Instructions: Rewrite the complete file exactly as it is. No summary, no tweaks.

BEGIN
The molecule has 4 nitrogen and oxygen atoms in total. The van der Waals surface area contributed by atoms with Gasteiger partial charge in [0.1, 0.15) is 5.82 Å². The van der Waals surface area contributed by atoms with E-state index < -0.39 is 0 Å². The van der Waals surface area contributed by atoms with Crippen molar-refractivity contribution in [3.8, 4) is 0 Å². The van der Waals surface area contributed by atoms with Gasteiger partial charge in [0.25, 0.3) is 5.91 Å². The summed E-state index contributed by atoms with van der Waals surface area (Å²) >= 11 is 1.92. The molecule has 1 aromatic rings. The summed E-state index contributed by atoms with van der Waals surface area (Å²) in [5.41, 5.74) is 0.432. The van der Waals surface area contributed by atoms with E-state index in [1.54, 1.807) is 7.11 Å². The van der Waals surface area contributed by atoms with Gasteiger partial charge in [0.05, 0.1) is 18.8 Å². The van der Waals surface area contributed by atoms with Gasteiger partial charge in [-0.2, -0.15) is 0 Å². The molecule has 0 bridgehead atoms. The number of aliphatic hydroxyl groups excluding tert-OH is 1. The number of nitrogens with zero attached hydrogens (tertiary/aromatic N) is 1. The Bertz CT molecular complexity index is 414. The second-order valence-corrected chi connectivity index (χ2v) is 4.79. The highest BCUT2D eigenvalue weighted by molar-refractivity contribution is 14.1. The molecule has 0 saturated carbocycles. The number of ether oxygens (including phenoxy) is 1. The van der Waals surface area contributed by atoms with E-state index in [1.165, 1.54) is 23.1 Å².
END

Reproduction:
The molecule has 4 nitrogen and oxygen atoms in total. The van der Waals surface area contributed by atoms with Gasteiger partial charge in [0.1, 0.15) is 5.82 Å². The van der Waals surface area contributed by atoms with E-state index < -0.39 is 0 Å². The van der Waals surface area contributed by atoms with Crippen molar-refractivity contribution in [3.8, 4) is 0 Å². The van der Waals surface area contributed by atoms with Gasteiger partial charge in [0.25, 0.3) is 5.91 Å². The summed E-state index contributed by atoms with van der Waals surface area (Å²) >= 11 is 1.92. The molecule has 1 aromatic rings. The summed E-state index contributed by atoms with van der Waals surface area (Å²) in [5.41, 5.74) is 0.432. The van der Waals surface area contributed by atoms with E-state index in [1.54, 1.807) is 7.11 Å². The van der Waals surface area contributed by atoms with Gasteiger partial charge in [0.05, 0.1) is 18.8 Å². The van der Waals surface area contributed by atoms with Gasteiger partial charge in [-0.2, -0.15) is 0 Å². The molecule has 0 bridgehead atoms. The number of aliphatic hydroxyl groups excluding tert-OH is 1. The number of nitrogens with zero attached hydrogens (tertiary/aromatic N) is 1. The Bertz CT molecular complexity index is 414. The second-order valence-corrected chi connectivity index (χ2v) is 4.79. The highest BCUT2D eigenvalue weighted by molar-refractivity contribution is 14.1. The molecule has 0 saturated carbocycles. The number of ether oxygens (including phenoxy) is 1. The van der Waals surface area contributed by atoms with E-state index in [1.165, 1.54) is 23.1 Å².